First of all, I'm assuming you do actually LIKE the taste of coffee, since you mentioned Kona as working for you. You like the taste of coffee ice cream also? How about coffee candy? I'm guessing the answer's "yes", although you rarely if ever buy those things. You like the idea of the coffee you're drinking tasting like those things in some way? The flavor appeals to you, right? Bear with me a sec...heh. I ask this because I've been 'inspired' numerous times to try getting into tea, and I just can't. Scotch either. It's not that I don't WANT to like those things, believe me. But they're just not for me at this time, or ever have been. I'm just saying you may not ever find coffee to be your cup of tea.
Tim, I noticed that no one posted much about what they may or may not ADD to their drink. I'm sure there's lots here that drink it black. Others may add a bit of sugar or cream. Some may use both. You need to determine which of those ways is 'you'...hehe. I love coffee, but HATE drinking it black. I stopped using sugar in it many years ago, but I still use cream. Here's a well known 'secret' you're probably aware of: adding milk or cream 'opens up' that coffee flavor. I'm not alone in stating that there's something wonderful about the way adding a dairy product to coffee unlocks something. Taking that one step further, there's some restaurants that offer WHIPPING cream (unwhipped of course) as an alternative to regular cream. THAT is tasty!
Try that sometime with whatever coffee you're sampling. A little bit of that won't clog your arteries up too badly. It seems like the higher the butterfat, the 'richer' the coffee flavor tastes, IMHO. Maybe it's like what happens when just a little water is added to a good scotch? Opens it up somehow, from what I've read about it.
I can recommend a few inexpensive, yet very effective coffee makers. First would be an old fashioned drip Melitta maker. You have a plastic (or glass or wood) cone filled with grounds ( and an either bleached or unbleached filter) sitting on top of a glass or plastic coffee pot. Very hot water is poured over the coffee and drips through to the pot. Easy huh? Just remember NOT to get the water boiling. You'll get a nice cup of coffee with those, and they're quite inexpensive as well (under 20 bucks).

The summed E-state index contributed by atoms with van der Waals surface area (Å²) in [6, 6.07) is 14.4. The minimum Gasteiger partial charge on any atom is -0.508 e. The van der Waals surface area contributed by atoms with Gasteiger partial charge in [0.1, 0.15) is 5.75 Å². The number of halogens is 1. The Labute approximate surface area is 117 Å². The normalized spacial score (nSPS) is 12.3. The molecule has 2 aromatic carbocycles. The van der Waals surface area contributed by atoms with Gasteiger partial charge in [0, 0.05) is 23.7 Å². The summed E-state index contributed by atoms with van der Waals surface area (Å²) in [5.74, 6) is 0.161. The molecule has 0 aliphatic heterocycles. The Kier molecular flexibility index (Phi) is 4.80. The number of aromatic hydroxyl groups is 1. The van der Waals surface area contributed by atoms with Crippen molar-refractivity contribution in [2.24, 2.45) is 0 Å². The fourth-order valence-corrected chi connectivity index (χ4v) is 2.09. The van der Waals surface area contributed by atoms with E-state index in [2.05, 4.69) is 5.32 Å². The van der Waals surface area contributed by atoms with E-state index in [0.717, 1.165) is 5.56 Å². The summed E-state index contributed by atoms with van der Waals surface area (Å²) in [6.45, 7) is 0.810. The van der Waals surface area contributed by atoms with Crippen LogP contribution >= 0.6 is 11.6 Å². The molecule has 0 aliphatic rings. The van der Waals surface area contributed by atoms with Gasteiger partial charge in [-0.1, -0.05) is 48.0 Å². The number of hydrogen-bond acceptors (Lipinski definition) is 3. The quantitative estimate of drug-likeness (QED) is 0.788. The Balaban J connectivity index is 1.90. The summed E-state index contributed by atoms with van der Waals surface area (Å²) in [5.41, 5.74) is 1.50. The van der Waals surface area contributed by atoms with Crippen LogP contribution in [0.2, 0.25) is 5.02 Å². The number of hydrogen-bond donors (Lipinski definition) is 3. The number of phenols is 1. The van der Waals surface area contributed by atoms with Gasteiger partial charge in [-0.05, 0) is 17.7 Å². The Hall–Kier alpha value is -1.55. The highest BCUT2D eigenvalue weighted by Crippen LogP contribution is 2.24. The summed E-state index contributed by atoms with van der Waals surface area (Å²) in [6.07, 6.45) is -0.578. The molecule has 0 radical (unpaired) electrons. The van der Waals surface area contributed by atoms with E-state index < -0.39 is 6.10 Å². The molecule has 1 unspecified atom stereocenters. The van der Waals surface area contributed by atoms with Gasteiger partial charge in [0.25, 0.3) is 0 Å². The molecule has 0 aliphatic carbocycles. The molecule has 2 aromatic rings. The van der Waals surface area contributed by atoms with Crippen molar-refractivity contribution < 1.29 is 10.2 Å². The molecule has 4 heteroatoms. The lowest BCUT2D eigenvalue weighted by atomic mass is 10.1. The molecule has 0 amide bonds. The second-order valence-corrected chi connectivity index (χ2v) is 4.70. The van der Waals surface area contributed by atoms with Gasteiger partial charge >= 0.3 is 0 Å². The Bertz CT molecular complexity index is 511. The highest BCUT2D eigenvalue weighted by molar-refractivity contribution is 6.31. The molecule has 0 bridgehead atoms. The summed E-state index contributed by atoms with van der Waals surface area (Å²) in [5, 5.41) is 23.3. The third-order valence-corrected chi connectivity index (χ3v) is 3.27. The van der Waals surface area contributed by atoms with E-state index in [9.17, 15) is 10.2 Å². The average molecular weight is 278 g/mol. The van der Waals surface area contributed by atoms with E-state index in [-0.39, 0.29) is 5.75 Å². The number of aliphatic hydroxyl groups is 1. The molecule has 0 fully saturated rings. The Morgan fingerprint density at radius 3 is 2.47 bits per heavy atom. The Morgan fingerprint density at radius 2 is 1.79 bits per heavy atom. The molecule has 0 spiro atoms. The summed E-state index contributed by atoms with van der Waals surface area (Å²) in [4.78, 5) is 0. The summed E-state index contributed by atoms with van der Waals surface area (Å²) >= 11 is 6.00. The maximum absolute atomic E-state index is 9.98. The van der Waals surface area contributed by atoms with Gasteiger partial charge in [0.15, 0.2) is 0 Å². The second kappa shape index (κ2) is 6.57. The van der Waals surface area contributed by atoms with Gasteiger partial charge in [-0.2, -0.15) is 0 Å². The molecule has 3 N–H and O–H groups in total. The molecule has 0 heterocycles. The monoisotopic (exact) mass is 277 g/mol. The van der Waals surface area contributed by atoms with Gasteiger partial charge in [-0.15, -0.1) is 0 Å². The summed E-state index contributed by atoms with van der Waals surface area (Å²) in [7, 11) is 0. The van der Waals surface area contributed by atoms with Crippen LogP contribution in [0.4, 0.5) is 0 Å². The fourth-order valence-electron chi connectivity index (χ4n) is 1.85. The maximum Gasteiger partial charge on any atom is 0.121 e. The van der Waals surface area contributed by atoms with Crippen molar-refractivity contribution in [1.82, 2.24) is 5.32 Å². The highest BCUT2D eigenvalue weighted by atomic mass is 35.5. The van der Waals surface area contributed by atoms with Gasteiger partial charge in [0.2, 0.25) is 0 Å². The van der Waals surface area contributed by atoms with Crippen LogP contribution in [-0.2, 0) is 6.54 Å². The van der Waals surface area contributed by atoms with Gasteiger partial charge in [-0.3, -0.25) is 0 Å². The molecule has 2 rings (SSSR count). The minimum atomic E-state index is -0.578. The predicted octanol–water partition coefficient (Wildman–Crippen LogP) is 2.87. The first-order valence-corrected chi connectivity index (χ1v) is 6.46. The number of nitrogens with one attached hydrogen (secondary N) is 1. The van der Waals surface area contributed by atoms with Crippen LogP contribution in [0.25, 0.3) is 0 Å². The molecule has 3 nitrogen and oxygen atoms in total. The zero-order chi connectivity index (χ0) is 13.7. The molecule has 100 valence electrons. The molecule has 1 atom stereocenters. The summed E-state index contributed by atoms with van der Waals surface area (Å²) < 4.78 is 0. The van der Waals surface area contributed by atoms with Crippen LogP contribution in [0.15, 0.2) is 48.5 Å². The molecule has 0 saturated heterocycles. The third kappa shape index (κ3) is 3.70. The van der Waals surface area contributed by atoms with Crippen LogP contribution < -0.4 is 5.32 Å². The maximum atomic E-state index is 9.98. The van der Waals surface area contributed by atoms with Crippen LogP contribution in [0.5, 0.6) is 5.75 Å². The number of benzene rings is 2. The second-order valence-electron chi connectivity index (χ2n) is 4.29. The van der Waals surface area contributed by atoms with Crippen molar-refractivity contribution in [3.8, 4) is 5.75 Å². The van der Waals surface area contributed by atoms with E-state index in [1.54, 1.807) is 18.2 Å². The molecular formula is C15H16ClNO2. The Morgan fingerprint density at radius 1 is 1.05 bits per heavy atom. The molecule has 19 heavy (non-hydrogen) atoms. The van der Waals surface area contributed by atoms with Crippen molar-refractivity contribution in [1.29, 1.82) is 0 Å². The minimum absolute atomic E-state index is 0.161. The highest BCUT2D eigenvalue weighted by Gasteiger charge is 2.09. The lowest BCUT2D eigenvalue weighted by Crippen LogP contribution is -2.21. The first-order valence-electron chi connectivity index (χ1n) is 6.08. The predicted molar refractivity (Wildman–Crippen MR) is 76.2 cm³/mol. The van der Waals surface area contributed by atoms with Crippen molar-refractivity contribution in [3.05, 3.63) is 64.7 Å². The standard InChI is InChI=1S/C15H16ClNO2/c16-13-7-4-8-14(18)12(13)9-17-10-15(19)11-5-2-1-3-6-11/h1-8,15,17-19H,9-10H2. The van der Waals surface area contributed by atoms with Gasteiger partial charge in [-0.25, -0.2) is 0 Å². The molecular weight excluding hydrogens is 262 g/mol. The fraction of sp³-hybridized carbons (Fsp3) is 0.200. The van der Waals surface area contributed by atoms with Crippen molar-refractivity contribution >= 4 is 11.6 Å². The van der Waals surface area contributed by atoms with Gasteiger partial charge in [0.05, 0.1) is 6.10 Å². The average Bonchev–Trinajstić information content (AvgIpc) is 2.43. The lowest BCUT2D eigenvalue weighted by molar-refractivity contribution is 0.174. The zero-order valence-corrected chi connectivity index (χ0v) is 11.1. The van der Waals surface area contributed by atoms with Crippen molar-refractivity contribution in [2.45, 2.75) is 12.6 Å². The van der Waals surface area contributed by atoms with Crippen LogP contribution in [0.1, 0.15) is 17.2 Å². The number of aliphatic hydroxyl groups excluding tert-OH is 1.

Next to try would be a french press. Before continuing, let me mention something about this product, and how to try one before buying. In my area (near Chicago), some Starbuck stores will make up a french press batch for you if you ASK. It may not be on the menu, but if you're willing to wait a few minutes they may do it.....no extra charge either. It could be that each store has their own policy, but it can't hurt to ask. It's a style that adds a different taste, (to me at least) and I'll leave it at that. Well worth trying.
So, getting back to the press:
Its a round and tall glass or plastic vessel..... sort of a cylindrical looking pot that has a plunger attached by a long thin rod to a round filter that runs the hot water through the grounds and hot water. You push the filter through the suspension, and it comes out coffee!!!. Takes just a few minutes.......easy again. These are also available for 20 bucks or less. It's a favorite with lots of people.
So, rather than tell you about my personal favorite blends, I hope my take on a few helpful tools to get started will help in some way. Heh, a quest for your very own 'good' cup of coffee......might take a little while.
Good luck with your new, maybe soon to be .......hobby?
Martin

Oh, btw: If I'm not mistaken, each of those types of coffeemakers require a different type of coffee grind setting for maximum enjoyment. Hehe.........see how it starts?
 
-1 - I buy whole bean medium roast coffees from Gevalia and they are always fresh and bursting with aroma and flavor. I grind them with a burr grinder.
I am more than happy with the quality for the price paid and I have tried many other whole bean coffees, but I also continue buying Gevalia.
Tim
Gevalia (Kraft Foods) is a huge coffee producer, produces 40,000 metric tons of coffee every year. In Europe it's sold as just another supermarket brand. Seriously, find some FRESH roasted beans locally (not more than 10 days post roast) and use them for a couple of weeks then try to go back to Gevalia.

PM me. I'll send you a half pound of freshly roasted beans.:001_tt1:

john
 
JPK,

Very nice gesture! Freshly roasted beans can bring coffee Nirvana. They're hard to come by unless you roast your own, are near a roaster, or find a reputable small batch purveyor that ships within a day or two of roasting.

The two discount roasters I listed claim to ship immediately after roasting, but I'm not so sure. Their coffee is good but isn't of the same caliber as the verified fresh roasted I've had.